In the old days of socially responsible investing (SRI), following your conscience tended to come at the cost of at least a few percentage points in lost returns. SRI funds were few in number, and they tended to focus on avoiding broad swaths of the investing universe. Staying away from companies that slaughtered animals for food or provided feed for slaughterhouses, for example, would mean not investing in many large multinational firms—and in the large-cap mutual funds that hold those companies. Or objections to Asian labor practices would rule out putting money in many promising international stock funds that invested in that region. If you wanted to have a broadly diversified portfolio, you could pretty much forget about SRI.
Recently, though, several changes in socially responsible investing are making it much easier to diversify. Many SRI funds have shifted their emphasis from passively avoiding objectionable investments to an approach that actively seeks investment in profit-driving fundamentals—and that leads the funds to previously unexplored corners of the corporate world. Rather than simply shunning companies that profit from tobacco, polluting industries, child labor, or other frowned-upon products or behaviors, today’s SRI funds invest in companies that embrace socially positive behaviors that may also boost the bottom line. Many SRI investment managers look for companies that focus on environmental sustainability and responsible governance, which they believe will foster success and reward investors.
This trend has led to a new acronym, “ESG,” for “environmental, social, and governance.” Today’s SRI investors believe companies that focus on these three characteristics will perform better in the long term, partly by reducing their potential liability amid rising tensions in these areas.
Another factor in SRI’s evolution is a rapid growth in the number of SRI funds. Increasing concerns about the environment and moral issues ranging from abortion to gun violence are prompting more fund managers to offer SRI-focused choices that may specialize in a particular area. Having more mutual funds and exchange-traded funds built around SRI principles makes it easier to tailor investments to your concerns and helps you to diversify. And whereas in the past most SRI funds concentrated on large-cap stocks—and usually considered only a narrow range of those big companies—now investors can also choose from among small-cap and mid-cap SRI funds.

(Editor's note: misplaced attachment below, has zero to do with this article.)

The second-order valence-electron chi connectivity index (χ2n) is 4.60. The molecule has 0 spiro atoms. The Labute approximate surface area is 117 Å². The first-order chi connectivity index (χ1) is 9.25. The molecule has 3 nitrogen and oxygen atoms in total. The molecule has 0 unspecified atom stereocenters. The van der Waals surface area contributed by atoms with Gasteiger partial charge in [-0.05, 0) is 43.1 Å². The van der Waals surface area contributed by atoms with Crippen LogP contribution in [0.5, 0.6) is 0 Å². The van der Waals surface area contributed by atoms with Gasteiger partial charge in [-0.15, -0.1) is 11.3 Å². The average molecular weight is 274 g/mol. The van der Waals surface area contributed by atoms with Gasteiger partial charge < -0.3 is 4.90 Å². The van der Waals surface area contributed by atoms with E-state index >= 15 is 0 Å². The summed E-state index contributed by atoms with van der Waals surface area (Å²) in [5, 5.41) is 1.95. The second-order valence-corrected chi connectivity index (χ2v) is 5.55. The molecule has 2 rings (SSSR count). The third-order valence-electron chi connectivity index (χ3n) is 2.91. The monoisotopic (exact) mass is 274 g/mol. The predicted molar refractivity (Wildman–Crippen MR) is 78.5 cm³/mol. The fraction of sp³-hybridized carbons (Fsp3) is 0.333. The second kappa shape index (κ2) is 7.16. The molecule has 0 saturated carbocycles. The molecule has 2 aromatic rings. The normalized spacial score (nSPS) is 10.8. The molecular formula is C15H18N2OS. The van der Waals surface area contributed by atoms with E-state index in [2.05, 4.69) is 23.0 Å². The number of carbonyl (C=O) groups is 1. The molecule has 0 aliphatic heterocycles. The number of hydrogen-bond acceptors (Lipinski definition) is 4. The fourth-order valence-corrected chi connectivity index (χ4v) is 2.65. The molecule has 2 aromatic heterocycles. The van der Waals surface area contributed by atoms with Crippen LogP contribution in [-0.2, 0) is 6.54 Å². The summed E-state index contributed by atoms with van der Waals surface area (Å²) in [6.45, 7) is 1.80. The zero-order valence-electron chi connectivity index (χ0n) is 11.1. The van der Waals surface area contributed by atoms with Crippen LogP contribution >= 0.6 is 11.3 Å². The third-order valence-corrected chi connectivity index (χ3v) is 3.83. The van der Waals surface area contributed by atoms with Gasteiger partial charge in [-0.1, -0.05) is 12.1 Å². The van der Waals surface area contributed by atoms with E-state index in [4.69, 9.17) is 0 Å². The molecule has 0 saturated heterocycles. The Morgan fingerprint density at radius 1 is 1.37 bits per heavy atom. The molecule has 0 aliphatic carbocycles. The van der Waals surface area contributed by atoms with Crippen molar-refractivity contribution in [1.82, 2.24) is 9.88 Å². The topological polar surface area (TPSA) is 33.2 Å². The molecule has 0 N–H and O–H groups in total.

One widely cited study, the Social Investment Forum’s 2007 Report on Socially Responsible Investing Trends, showed that between 2005 and 2007, the amount of money committed to SRI funds rose at an 18% annual rate. More than 10% of all investment dollars under professional management in the United States, or $2.7 trillion, was invested in SRI funds in 2007, the report said, and more than 260 socially screened mutual funds were available in the United States, up from just 55 in 1995. A number of recent studies have shown that funds screened for social concerns have performed comparably to non-SRI funds in terms of average annual growth.
If you are interested in SRI, or ESG, what do you need to know? Here are some questions to explore, courtesy of Morningstar:
We can help you consider these and other questions related to social responsible investing and work with you to create a portfolio that addresses your priorities, financial and otherwise.
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